There is a large magma chamber under the volcano, as there is under most large calderas. It spreads out quite a distance and can look rather intimidating in illustrations. However, the thing is mostly solid. Last I heard there was something like fifteen percent melt estimated in the whole massive thing. This is far from enough needed for a huge, caldera-forming eruption to occur. Long Valley has more melt than that, and it’s still not set up for an eruption. The magma chamber at Yellowstone caldera has been slowly solidifying over time, not melting and heating up.

 

Another thing to mention about the eruptions of Yellowstone is that there is clear scientific evidence that those events were not one massive explosion. An event like Huckleberry Ridge, the first and biggest of the Yellowstone eruptions, may have been made up of as many as seven explosions, with years or even decades between eruptions. It didn’t all go at once.

 

People talk about the bottleneck theory associated with the Toba eruption 74,000 years ago. However, the study that it came from has been disproven. The genetic signatures seen in the supposed population bottleneck were for one isolated human population in Asia, which would have shown the same signature just by being isolated in the first place.

 

To disprove it even more, there has been another VEI 8 eruption since Toba exploded and no such bottleneck was observed. There should have been one 26,000 years ago when Taupo exploded in New Zealand, but no such population drop was observed. In fact, there is no sign of environmental devastation associated with either eruption. Such things would have shown up in palaeoecological proxy data, but we don’t have those signs.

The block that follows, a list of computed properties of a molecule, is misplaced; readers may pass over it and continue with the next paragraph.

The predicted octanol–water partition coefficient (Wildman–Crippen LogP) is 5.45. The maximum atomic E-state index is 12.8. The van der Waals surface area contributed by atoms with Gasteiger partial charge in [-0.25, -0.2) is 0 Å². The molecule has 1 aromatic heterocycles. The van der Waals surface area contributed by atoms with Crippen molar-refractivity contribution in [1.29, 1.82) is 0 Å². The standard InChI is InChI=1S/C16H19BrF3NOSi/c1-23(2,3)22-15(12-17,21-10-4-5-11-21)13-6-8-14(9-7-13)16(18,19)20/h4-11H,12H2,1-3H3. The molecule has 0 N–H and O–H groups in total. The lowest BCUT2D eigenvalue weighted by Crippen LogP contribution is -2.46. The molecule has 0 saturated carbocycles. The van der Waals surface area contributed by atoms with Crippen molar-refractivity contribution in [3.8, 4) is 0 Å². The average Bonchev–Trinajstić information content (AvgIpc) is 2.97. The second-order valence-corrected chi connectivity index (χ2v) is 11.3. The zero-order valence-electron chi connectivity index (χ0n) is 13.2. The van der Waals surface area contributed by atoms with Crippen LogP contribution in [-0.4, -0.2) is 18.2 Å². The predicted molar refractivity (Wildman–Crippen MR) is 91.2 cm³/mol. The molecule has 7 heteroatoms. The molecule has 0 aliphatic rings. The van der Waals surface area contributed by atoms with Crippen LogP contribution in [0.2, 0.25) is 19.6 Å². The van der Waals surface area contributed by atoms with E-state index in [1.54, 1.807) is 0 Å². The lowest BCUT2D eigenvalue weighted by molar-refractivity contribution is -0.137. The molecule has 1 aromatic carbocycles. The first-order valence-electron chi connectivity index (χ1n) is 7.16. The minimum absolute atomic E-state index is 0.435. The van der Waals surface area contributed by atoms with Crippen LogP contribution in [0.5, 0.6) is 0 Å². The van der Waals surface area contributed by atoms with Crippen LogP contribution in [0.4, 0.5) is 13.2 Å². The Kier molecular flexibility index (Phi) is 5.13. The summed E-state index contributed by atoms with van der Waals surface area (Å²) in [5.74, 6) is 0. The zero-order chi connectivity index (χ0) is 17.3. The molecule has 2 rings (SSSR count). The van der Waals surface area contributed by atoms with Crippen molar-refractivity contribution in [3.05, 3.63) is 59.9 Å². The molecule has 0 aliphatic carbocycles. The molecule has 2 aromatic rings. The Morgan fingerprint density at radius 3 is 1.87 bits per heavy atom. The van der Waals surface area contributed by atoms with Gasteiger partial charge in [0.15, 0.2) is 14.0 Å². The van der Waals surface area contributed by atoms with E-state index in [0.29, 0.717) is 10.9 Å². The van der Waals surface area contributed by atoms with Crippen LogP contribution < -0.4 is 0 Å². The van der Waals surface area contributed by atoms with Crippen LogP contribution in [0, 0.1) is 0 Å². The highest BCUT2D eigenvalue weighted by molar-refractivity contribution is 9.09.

Yes, volcanoes are known to cause temporary environmental upsets. Take the Mazama eruption of some 8,000 years ago. There is plenty of proxy data showing an increase in wildfires shortly after the eruption, which are likely linked to massive tree die-offs in the region associated with environmental disturbance. But these were temporary, only lasting a few years. This was a VEI 7 eruption, though just barely.

 

It also depends on what else is going on upon the planet when the eruption occurs. Mazama’s eruption occurred during a hectic climatic period in the early Holocene. Tambora, another VEI 7 eruption that happened in 1815, occurred in the middle of the Little Ice Age. This led to something known as “the year without a summer” that led to several crop die-offs across the Northern Hemisphere. Again, though, it only lasted a year or so.

 

The eruptions of El Chichon and Pinatubo, a VEI 5 and 6, respectively, occurred during strong La Ninas, which led to heavy snowfall in southwestern North America and a temporary drop in global temperatures of a few degrees. However, the Mount Saint Helens eruption, another VEI 5 that occurred just two years before El Chichon, had no impact on the climate because it occurred in a normal year.

 

Even the situation of the eruption can change things. Take El Chichon, for instance. This 1982 eruption was a similar size to Mount Saint Helens, but it had a significantly larger plume of sulfur dioxide. Basically, this gas acts as a sun blocker and creates colder temperatures. If a Yellowstone-sized eruption were to occur without a significant contribution of sulfur dioxide, it could have little effect on the climate.

 

And it’s not just ash eruptions that can be a problem, either. People are going batshit crazy over the possibility of a massive VEI 8, but none are even discussing the possibility of a flood basalt event. Studies by paleoecologists and volcanologists have found that these eruptions released massive amounts of fluorine and carbon dioxide into the atmosphere, leading to global warming and creating probable climatic crises. One is even linked to a mass extinction event. These are not likely to occur today, but smaller versions have been observed.